BEING BROKE AT THE SCA – By @eudaimonicr
By Rachael Simoes
BEING BROKE AT THE SCA
My journey to getting a place at the SCA was completely unorthodox. I didn’t even know creative advertising was a career before February this year. During my teenage years, I became wary of the potential negative effects of mainstream media; how a lack of representation made my friends deeply insecure. The advertising industry is born from capitalism and for better or worse carries some blame for under-representing certain groups. However, alongside most of my friends at the time, we hadn’t paid any direct attention to adverts, and so never developed this stream of thought.
So how and why am I going to the SCA? Thanks to Commercial Break, a paid opportunity for young creatives, from low-income and minority ethnic backgrounds, to get their foot into the advertising industry. When I found the application for Commercial I was up to my neck in applications for various creative apprenticeships. But theirs was different, with questions such as “I love my dog more than anything in the world- convince me to eat him” and absolute freedom with how to respond. Commercial Break was where I learnt that being part of creative within advertising is a challenging and demanding area that really fascinates me like no other. I managed to impress Marc Lewis from the SCA and, with the help of Commercial Break, was fortunate enough to be awarded a scholarship.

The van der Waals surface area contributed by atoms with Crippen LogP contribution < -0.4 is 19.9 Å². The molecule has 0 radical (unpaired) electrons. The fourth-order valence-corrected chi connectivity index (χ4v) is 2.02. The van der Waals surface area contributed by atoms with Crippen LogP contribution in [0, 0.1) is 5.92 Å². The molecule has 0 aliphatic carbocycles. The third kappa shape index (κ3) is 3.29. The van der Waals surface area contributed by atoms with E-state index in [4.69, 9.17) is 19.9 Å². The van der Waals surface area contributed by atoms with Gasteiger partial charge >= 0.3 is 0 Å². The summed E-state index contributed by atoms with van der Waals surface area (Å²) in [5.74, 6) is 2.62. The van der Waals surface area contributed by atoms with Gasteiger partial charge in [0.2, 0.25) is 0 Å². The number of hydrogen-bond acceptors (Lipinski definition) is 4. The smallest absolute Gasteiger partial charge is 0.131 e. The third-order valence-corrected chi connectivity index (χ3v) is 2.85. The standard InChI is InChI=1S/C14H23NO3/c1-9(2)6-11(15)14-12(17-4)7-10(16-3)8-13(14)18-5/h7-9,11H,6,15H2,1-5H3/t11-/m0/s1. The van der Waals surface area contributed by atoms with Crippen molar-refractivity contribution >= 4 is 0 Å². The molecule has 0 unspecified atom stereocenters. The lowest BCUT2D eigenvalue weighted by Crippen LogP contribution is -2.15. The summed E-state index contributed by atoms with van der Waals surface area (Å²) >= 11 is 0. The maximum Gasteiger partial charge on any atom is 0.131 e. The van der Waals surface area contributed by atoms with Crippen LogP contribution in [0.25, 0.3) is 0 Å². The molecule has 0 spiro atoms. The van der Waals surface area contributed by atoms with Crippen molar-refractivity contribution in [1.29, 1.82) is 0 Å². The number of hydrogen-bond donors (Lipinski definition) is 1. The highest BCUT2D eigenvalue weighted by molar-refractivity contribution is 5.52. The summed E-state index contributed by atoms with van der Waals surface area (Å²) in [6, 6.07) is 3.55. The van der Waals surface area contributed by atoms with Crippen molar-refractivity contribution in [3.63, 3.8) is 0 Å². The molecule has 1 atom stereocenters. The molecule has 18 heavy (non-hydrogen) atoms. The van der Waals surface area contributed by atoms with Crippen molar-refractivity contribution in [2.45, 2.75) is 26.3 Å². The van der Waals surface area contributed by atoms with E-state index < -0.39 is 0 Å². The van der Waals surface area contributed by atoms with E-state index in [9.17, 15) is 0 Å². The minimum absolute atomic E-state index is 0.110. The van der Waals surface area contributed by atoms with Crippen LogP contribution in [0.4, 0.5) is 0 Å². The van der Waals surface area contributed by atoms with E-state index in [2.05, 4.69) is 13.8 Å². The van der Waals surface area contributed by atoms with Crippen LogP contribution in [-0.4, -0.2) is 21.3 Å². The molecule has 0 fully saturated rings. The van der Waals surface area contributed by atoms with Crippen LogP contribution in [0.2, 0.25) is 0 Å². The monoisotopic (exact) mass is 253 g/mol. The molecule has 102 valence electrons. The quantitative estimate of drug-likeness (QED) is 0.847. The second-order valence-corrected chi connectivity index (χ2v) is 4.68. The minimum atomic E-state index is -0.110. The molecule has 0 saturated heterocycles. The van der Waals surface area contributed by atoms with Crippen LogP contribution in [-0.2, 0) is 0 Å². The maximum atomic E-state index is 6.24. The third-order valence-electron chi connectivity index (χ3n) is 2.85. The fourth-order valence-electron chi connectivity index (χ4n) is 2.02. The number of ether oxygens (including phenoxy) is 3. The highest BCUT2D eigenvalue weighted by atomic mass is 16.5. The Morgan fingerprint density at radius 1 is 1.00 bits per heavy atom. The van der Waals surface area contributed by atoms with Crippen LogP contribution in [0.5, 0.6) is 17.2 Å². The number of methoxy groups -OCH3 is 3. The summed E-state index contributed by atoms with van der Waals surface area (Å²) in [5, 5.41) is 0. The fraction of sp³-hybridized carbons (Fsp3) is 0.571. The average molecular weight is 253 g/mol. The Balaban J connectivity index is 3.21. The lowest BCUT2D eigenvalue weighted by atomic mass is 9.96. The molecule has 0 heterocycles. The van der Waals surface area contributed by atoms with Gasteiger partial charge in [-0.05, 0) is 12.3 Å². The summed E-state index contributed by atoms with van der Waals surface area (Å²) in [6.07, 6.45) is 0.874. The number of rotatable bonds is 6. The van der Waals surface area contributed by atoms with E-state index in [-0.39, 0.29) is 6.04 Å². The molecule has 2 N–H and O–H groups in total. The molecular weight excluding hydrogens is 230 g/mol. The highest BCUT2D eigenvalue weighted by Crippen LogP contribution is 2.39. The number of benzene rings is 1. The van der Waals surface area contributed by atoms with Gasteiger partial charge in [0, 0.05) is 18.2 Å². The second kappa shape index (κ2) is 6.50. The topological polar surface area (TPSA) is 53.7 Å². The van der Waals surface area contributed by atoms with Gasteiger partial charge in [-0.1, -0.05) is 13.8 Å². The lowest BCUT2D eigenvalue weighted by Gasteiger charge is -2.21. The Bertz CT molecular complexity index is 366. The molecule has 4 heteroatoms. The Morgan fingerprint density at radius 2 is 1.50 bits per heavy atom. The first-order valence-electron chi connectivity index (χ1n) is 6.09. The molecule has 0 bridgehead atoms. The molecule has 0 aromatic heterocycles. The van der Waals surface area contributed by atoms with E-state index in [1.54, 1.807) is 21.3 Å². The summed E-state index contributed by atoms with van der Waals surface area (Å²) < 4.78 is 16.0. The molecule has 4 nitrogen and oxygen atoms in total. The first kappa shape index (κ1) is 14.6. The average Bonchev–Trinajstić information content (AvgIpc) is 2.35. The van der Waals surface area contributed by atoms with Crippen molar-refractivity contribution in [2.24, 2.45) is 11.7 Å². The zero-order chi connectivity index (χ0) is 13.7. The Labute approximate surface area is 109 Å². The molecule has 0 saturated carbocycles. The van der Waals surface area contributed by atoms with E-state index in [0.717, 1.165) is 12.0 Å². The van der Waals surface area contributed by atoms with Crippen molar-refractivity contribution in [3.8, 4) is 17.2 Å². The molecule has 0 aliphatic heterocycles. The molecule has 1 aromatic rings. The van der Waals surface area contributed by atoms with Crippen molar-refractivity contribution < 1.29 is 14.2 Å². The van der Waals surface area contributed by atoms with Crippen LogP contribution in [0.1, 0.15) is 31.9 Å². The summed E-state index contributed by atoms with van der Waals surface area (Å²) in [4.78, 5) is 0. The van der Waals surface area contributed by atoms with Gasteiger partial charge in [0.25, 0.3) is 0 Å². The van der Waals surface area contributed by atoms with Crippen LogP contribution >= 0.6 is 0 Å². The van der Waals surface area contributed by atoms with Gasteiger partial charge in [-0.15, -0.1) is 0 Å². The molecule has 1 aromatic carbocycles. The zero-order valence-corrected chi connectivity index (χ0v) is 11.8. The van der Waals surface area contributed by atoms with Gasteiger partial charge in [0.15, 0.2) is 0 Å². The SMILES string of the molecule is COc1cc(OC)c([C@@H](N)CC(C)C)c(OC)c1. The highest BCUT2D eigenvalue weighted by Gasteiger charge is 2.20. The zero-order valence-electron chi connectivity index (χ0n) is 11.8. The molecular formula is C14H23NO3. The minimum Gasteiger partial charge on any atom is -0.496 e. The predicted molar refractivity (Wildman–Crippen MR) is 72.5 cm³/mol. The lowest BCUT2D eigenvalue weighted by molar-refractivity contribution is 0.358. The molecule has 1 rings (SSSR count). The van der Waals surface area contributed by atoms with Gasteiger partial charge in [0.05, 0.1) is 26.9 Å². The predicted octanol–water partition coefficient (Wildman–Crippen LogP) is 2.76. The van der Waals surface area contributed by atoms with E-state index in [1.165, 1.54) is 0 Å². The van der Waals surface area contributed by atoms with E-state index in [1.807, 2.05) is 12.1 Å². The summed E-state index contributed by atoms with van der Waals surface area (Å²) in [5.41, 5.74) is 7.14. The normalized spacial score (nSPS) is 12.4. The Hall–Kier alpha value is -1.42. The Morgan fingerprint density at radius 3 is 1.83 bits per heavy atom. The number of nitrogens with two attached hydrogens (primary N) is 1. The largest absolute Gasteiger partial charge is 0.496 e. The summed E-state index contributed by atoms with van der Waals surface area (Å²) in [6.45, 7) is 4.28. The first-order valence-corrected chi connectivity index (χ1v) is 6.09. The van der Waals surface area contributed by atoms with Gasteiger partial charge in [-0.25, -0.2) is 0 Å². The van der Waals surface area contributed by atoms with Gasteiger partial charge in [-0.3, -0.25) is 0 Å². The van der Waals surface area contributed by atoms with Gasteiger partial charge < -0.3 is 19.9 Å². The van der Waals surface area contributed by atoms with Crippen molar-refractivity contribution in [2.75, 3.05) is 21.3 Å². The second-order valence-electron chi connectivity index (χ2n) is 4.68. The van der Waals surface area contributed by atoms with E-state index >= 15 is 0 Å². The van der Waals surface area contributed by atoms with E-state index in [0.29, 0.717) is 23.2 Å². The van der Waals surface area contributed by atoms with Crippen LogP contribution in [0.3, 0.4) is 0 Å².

I am grateful for this opportunity, but I still have a bug to bear with the advertising industry; from under-representation to a lack of accessibility to people of low-income/minority ethnic backgrounds, discomfort I feel in the white majority industry, and notice a lot SCA isn’t doing to make their course accessible for people of my background. But it’s only by people from low-income/minority ethnic backgrounds coming into these spaces and make their voice heard where it can change for the better. Hopefully, I can make good and inclusive adverts, bring more diversity to advertising teams, and complain enough to Marc about how inaccessible SCA is so that more people like me can attend the school.
Money is a constant issue for a self-supported 20 year old living in one of the most expensive cities in the world. I work part-time to make ends meet, but with no student finance, no bursary and and no help from the National Careers Service (trust me, I’ve called). Generously, Commercial Break has organised to pay for my travel, but that leaves rent and food bills. The SCA requires 40 hours of my week, leaving little time for paid work. SCAs partners’ covers the tuition fees and Commercial Break covers my travel within London, which totals to over £18k. For reference, that’s more or less the yearly income of someone who works fulltime on a minimum wage job in the UK.
Although not obvious to others, people of colour are more likely to be stopped or questioned by the police and come under social prejudice. Speaking from experience, we are more likely to hide our ethnicity behind our projects than perform public acts like the previous scholarship winners that were all white/Caucasian.
Lastly, some of the summer assignments set require a bit of money. I was assigned to read 3-4 books and pursue a passion project (the examples given were produced an album or design a range of t-shirts and develop them). It may not seem like a lot, but for someone with little cash to spare it may seem like a hurdle.